With all of this behind me, I started to tour Dachau. Now, let me tell you that it’s hard to be prepared for what you’re about to see as you make your way through the camp, and read the stories at each of the exhibits. It seems that the story is a gruesome one, but with each new exhibit, the level of horror increases. Thinking about the people that did Hitler’s bidding for him, it’s hard to see how he managed to find so many people who were so filled with evil and contempt for their fellow human beings. Wow, the entire 3rd Reich was full of some of the most horrible people that the Earth had ever seen. Hard to imagine, really…
The first thing you see as you’re entering Dachau is the main gate, which is an iconic representation of the horror and humiliation. The Gate includes the inscription “Arbeit macht frei”, ( work sets you free) which was there to make it clear to the prisoners that they were being rehabilitated, whether they wanted it or not.
I toured the barracks, the crematoriums, the gas chamber, and the roll-call area. Each had a story to tell, and each lays out a different way of inflicting pain and suffering on the prisoners.
Barracks and Bunks
Walls, towers, barbed wire and trenches
The Museum and prisoners stories
The Crematorium and Gas chamber
Since the “incident in Amsterdam”, I’ve become a religious zealot about securing the bike. So, I’ve been communicating with the hotel, ensuring that I’d have a secure place to store the bike. The hotel manager/owner, offered to let me park my bike in their personal garage space. So, when I arrived, the garage door was open, and it was available for me.
When I checked in, the owner (Martina) looked at me, looked at the bike, looked at all of the gear and said… I think the room is too small for you. Let me see what I can do. She immediately gave me a larger room, which would be big enough for me, and my gear. What a sweetheart to be so kind, and welcoming. It’s really awesome to see the all of the goodness that exists in people, and I’m really lucky to be able to get more than my deserved share of it.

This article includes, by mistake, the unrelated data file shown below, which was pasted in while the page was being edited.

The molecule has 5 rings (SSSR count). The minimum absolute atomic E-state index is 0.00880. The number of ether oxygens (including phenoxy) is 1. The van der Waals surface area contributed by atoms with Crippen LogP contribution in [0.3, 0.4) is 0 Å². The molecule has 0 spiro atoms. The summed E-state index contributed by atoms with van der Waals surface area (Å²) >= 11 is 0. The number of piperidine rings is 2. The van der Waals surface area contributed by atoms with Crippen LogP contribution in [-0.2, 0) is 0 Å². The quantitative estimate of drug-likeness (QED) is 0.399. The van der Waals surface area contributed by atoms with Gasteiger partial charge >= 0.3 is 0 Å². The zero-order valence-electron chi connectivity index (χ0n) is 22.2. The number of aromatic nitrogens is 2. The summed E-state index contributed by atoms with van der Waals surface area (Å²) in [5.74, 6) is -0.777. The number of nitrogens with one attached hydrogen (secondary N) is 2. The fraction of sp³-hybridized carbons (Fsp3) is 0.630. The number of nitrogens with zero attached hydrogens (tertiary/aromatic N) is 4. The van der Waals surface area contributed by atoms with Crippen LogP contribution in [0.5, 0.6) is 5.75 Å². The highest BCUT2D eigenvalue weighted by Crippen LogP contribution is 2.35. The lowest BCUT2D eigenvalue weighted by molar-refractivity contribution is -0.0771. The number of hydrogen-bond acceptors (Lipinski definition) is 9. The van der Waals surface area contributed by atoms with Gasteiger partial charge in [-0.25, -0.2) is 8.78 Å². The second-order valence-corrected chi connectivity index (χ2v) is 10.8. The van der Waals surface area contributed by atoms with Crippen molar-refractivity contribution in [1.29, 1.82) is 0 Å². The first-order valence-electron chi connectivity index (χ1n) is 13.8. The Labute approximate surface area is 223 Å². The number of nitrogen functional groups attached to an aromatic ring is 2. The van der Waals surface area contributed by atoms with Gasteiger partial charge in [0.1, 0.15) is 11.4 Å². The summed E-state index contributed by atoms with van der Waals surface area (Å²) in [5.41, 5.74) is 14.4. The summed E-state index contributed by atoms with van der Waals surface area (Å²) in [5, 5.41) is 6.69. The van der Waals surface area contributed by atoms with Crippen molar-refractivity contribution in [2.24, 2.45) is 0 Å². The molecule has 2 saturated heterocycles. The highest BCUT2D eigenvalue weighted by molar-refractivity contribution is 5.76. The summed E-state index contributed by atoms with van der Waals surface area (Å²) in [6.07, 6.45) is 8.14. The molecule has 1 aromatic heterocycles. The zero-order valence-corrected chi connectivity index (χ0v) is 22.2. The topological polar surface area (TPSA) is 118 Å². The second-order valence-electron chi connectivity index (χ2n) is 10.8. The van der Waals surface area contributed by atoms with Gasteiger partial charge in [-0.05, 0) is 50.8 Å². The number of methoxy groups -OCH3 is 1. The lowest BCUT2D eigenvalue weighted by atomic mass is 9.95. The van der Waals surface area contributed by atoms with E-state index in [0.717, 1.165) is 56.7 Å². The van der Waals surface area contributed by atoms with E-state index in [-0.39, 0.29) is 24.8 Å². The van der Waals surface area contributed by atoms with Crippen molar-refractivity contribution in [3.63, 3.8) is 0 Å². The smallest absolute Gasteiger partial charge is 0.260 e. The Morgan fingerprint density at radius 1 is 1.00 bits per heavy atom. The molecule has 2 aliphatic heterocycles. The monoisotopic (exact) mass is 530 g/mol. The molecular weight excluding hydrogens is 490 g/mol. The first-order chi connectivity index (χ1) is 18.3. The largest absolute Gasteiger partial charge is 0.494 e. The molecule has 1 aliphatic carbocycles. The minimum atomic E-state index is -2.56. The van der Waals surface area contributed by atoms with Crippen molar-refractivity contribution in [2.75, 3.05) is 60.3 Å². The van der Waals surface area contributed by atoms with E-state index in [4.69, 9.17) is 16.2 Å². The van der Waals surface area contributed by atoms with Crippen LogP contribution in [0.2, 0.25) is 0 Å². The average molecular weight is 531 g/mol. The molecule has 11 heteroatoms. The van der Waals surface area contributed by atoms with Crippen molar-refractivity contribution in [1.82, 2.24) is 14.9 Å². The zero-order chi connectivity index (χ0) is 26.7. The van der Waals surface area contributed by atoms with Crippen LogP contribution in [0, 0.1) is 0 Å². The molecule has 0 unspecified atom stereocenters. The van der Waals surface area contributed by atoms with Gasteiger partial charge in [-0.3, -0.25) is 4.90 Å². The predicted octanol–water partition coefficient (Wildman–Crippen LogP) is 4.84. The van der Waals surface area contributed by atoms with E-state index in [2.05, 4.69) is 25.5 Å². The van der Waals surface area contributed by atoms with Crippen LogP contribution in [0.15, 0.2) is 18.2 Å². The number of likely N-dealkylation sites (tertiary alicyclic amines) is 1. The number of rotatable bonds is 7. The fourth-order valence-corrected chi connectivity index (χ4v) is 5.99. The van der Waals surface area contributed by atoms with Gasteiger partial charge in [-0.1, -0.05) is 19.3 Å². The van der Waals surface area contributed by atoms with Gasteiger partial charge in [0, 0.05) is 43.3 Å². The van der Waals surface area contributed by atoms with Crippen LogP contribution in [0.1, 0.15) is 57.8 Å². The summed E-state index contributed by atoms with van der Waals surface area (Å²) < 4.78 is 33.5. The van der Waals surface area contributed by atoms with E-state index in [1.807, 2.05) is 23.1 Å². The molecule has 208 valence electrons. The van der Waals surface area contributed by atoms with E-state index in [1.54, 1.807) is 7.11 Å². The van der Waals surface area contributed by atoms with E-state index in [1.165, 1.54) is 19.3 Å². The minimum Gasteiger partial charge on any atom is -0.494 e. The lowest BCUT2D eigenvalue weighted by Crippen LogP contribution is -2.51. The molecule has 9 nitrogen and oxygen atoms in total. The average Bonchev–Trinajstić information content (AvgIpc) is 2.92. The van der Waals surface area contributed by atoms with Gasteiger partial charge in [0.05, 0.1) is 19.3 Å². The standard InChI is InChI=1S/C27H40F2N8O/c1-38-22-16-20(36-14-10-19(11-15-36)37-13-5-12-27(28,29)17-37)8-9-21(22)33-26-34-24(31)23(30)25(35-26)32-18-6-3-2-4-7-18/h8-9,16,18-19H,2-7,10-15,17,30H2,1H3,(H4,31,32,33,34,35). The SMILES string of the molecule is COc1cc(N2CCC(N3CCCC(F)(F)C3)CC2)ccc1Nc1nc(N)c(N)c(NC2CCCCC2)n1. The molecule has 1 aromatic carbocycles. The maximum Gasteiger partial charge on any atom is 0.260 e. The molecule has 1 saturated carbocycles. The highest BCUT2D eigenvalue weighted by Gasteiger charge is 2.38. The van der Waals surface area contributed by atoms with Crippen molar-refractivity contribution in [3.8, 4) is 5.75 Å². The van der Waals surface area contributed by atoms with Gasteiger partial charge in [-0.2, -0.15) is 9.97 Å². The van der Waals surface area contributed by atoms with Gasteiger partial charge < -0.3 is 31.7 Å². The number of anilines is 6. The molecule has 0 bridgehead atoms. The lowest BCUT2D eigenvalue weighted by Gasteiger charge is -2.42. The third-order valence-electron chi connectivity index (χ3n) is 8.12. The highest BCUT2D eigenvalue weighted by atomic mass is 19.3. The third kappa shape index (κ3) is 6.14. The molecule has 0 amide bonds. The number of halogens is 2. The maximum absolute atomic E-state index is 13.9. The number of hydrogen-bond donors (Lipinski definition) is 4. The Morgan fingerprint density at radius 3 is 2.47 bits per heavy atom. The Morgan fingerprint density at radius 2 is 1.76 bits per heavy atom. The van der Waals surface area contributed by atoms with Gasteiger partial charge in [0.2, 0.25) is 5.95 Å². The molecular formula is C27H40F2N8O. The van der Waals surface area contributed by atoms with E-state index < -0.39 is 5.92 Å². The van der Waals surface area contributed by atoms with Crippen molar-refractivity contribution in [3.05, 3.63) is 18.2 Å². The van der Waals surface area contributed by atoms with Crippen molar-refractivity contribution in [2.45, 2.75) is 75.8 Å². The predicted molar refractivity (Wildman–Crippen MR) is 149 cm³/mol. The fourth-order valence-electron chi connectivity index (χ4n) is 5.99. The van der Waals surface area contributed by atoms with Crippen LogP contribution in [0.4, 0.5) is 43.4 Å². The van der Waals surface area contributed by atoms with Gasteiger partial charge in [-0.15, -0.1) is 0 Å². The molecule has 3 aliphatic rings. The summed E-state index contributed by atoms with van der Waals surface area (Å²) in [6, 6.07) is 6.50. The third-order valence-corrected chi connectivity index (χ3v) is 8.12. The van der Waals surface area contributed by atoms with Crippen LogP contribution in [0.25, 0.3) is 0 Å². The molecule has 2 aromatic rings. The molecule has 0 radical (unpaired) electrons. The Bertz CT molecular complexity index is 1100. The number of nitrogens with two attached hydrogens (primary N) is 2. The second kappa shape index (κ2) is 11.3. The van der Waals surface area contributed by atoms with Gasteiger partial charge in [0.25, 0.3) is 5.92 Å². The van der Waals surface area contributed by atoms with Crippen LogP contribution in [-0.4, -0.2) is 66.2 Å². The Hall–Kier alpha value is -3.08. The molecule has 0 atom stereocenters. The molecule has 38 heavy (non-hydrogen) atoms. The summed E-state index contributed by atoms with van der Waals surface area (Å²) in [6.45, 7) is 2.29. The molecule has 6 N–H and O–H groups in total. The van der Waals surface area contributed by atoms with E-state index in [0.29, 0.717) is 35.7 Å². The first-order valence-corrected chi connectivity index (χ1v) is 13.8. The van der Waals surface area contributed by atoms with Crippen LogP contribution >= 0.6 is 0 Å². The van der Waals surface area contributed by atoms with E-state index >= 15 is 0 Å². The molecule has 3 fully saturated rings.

The room is really quite beautiful, and I expect that the King Size bed will also be really comfy.
I asked the hotel owner for a recommendation for a restaurant where I could get some good Bavarian food, and a good Bavarian beer. As it turns out, the village I’m staying is very small, and there are only two restaurants, neither of which would be a good choice. So, she sent me to the next village, to a restaurant that’s attached to a hotel. It was about a 2.5 mile ride, during which I broke one of my rules.
You know that I’m a big fan of All the Gear, All The Time, but I convinced myself that the 2 mile trip, on back roads only, would be safe, so I put on shorts, my riding jacket, a helmet, and headed to the restaurant.
I had something called Scheeinbraten mit kartoffelknudel und salatteller, which translates to Roast pork with potato dumplings and salad. But, let me tell you, that’s not the end of the story. Just have a look.
But, if that’s a potato, then I’m superman. let’s look a little closer.
I was feeling especially adventuresome, so I also decided I’d have a little Bavarian dessert. As was the case with this dish, and everything on the menu, I wasn’t really sure what I was ordering. In this case, I ordered Chocolate Mouse, and ended up with this assortment of deliciousness.
Update from BMW dealer in Estonia
Well, I’ve heard back from Marten, the Service Manager at the BMW dealer in Tallinn, Estonia, and he’s confirmed that he’s ordered the parts, and will be prepared to replace the gas tank filler mechanism when I arrive. We’ve also briefly discussed the front brakes, and he will flush brake fluid, and look at the mechanical state of the brakes.
Marten has also confirmed that he’s subscribed to the Blog, and will be monitoring my trip, to see what else might go wrong, so that he can be prepared. I suspect that he’s also monitoring it because he wonders, “who is this crazy American that wants to travel around the world. Perhaps, I can help.”
Let me say what a joy is is to be able to experience the feeling of camaraderie that BMW Global riders talk about when traveling, and when something goes wrong. The BMW Motorcycle is known for it’s ability to go anywhere, and even in the best of times, this would not be possible if the dealer service network was not up to the task. Thank you Marten!
What will tomorrow bring
I still have a few decisions about tomorrow’s agenda. There is a Glockenspiel in Munich that is supposed to be awesome, and it runs each day at 11 AM, 12 noon, and 5 PM. In addition, there is a castle that is nearby, and also the BMW museum, which might be fun.